In the article http://www.sciencedirect.com/science/article/pii/S0021869301991306?via%3Dihub (see also the MO thread Why does there exist a non-split sequence with the condition that $\mathrm{pd} M=\infty$? ) the authors proved the following:

Theorem: In case $A$ (every algebra is an Artin algebra in the following) has infinite global dimension, there exists an indecomposable module $M$ with infinite projective and infinite injective dimension.

Now I looked at the following, which I formulate as a conjecture in the following:

Conjecture: In case $A$ has infinite Gorenstein dimension, there exists an indecomposable module $M$ with infinite Gorenstein projective and infinite Gorenstein injective dimension.

There are two motivations to conjecture this (appart from being the natural Gorenstein homological version of the first result):

My computer found no counterexample.

A proof of the conjecture would give a new proof of the theorem and thus a generalisation of the theorem.

Proof of the theorem using the conjecture: Assume $A$ has infinite global dimension. We have 2 cases:

Case a) A is Gorenstein. In this case there is an indecomposable non-projective Gorenstein projective module. But such modules have infinite projective and infinite injective dimensions.

Case b) A is not Gorenstein. If the conjecture is true, there exists indecomposable M of infinite Gorenstein projective and infinite Gorenstein injective dimension. But then also the projective and injective dimension of $M$ are infinite. $\blacksquare$

Now I try to give a proof of the conjecture, which imitates the proof in the paper (expect that I take $D(A)$ instead of the simple module $S$ as in the paper). One just hast to find a short exact sequence of the form:

$$0 \rightarrow T \rightarrow E \rightarrow M \rightarrow 0 $$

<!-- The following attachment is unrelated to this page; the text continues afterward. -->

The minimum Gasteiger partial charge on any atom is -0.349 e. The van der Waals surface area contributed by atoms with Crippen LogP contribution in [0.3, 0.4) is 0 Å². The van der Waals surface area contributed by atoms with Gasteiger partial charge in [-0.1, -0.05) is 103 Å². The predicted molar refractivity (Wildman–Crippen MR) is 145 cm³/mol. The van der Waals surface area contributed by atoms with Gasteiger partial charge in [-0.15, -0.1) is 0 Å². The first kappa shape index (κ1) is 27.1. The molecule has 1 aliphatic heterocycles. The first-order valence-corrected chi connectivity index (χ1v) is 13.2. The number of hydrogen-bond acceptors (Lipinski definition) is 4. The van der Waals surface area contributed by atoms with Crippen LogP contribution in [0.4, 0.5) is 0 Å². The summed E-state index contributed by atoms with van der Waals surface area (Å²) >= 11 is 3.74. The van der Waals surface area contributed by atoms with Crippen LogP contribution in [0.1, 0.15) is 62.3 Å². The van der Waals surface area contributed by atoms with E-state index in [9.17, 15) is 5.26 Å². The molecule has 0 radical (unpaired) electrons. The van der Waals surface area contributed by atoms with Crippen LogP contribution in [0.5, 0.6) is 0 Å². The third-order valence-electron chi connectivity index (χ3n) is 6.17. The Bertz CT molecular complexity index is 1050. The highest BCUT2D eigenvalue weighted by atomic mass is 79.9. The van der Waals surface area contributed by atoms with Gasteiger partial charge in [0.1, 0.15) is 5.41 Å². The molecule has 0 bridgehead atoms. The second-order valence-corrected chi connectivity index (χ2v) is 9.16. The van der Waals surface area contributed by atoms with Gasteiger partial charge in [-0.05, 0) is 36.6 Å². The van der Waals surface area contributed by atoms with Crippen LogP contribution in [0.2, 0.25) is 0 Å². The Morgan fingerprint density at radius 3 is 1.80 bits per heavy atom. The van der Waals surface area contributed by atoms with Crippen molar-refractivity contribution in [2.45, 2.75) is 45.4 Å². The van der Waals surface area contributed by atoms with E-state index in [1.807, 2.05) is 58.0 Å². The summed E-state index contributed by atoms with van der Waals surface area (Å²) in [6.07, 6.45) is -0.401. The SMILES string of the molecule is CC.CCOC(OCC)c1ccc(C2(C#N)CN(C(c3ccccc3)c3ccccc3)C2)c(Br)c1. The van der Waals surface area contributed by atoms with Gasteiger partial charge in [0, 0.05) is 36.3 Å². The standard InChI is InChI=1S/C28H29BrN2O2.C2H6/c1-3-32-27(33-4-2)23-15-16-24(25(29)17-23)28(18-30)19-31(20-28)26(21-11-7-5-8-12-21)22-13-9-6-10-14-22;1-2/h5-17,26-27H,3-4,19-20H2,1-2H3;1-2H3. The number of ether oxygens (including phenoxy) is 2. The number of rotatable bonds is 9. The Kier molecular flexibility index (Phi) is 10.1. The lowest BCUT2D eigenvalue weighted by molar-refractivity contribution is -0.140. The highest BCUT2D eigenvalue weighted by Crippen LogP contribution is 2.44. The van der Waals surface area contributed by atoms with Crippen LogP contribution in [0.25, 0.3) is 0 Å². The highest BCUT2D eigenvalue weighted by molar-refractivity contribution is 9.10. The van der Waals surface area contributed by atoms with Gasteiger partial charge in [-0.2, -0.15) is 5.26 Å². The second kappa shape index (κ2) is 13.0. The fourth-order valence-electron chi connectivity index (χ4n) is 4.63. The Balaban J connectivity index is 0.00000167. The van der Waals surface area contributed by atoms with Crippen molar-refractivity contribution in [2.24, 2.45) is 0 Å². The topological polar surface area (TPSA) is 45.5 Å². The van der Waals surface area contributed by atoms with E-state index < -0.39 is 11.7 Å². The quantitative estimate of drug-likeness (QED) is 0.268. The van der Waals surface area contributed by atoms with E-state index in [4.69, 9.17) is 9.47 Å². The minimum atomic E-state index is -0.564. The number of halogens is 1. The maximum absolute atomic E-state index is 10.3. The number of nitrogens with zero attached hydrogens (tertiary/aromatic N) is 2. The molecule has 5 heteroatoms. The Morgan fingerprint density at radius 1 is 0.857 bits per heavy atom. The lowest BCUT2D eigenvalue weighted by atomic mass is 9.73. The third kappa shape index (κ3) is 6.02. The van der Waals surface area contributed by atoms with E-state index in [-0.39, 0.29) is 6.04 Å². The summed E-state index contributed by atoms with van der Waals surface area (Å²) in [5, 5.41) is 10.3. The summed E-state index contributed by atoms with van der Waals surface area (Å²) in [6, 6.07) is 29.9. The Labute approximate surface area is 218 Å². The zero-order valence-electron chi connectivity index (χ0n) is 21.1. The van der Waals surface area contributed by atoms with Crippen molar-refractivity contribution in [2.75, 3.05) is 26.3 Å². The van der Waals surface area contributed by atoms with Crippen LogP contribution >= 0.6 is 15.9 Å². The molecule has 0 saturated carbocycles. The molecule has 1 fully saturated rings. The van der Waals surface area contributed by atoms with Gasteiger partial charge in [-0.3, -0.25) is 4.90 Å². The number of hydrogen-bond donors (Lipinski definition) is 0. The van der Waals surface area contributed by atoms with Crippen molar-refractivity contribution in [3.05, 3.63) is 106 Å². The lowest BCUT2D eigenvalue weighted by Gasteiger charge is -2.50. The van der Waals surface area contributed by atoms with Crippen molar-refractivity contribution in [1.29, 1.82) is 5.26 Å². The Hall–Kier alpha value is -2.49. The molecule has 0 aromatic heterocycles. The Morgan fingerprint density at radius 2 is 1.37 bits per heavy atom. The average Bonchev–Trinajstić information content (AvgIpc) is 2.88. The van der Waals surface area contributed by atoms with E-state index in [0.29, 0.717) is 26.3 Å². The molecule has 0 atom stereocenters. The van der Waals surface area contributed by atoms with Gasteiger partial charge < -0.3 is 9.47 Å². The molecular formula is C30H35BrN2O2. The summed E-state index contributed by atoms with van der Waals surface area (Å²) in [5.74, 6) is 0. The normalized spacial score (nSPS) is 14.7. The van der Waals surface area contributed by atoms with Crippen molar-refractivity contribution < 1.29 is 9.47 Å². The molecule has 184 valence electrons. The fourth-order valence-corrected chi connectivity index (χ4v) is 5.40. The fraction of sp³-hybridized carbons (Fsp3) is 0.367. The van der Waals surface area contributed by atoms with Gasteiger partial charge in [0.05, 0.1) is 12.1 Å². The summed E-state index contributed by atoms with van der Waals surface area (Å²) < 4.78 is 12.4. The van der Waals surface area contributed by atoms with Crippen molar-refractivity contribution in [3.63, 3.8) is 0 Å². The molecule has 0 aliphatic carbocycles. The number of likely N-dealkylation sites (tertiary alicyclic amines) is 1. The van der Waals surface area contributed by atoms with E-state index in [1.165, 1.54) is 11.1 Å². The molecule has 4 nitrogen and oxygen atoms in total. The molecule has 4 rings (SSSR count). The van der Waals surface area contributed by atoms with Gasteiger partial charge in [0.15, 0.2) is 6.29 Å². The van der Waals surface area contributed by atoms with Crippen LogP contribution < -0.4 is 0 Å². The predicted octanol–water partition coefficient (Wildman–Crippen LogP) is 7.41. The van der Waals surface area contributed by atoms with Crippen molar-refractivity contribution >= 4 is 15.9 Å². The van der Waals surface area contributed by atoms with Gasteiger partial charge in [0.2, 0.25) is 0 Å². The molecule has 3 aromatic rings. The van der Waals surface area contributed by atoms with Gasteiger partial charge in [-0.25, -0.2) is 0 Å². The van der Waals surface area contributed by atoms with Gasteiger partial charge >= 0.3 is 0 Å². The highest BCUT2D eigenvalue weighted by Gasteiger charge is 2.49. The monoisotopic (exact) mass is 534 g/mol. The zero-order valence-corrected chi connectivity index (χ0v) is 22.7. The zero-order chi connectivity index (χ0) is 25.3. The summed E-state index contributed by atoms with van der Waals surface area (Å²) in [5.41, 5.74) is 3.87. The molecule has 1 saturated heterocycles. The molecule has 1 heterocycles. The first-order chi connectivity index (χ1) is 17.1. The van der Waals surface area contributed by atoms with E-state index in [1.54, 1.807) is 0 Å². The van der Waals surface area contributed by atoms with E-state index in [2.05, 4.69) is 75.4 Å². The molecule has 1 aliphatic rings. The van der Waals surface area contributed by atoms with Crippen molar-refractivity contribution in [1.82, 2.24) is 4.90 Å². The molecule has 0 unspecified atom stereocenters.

as in the paper but with projective and injective dimension replaced by Gorenstein projective dimension (Gpd) and Gorenstein injective dimension (Gid) everywhere.

Since $A$ is not Gorenstein, the Gorenstein projective dimension of $D(A)$ is infinite (why???). Let $n:= \sup \{ Y | Y $ simple and $Gid(Y) < \infty \}$. There is a summand $M'$ of $\Omega^n(D(A))$ of infinite Gorenstein projective dimension. Since $M'$ also has infinite projective dimension, there exists a simple module T with $Ext^l(M',T) \neq 0$ for infinitely many $l$. Let $r$ be such that $Ext^r(M',T) \neq 0$ and $M$ an indecomposable summand of $\Omega^{r-1}(M')$ (which is a summand of $\Omega^{n+r-1}(D(A))$) of infinite Gorenstein projective dimension such that $Ext^1(M,T) \neq 0$. Then $M$ has infinite Gorenstein projective dimension and $Ext^1(M,T) \neq 0$. $Ext^l(M',T) \neq 0$ for infinitely many $l$ implies that $Ext^q(D(A),T) \neq 0$ for infinitely many $q$ and thus $T$ has infinite Gorenstein injective dimension. (here I use that the Gorenstein injective dimension of a module $X$ is larger than or equal to $\sup \{ t \geq 1 | Ext^t(D(A),X) \neq 0 \}$, see for example the dual of proposition 3.2.2. in http://home.ustc.edu.cn/~xwchen/Personal%20Papers/postdoc-Xiao-Wu%20Chen%202010.pdf .)

This gives the desired short exact sequence and one can finish the proof now exactly as in the rest of the paper, in case I made no mistake.

Questions:

I had to assume that for a non-Gorenstein algebra $A$ one has that the Gorenstein projective dimension of $D(A)$ is infinite. Is that correct? I see no proof at the moment (but it is late...). So in short: Does $pd(D(A))= \infty$ imply that $Gpd(D(A))= \infty $?

Is there maybe another proof of the conjecture (in case 1. fails)?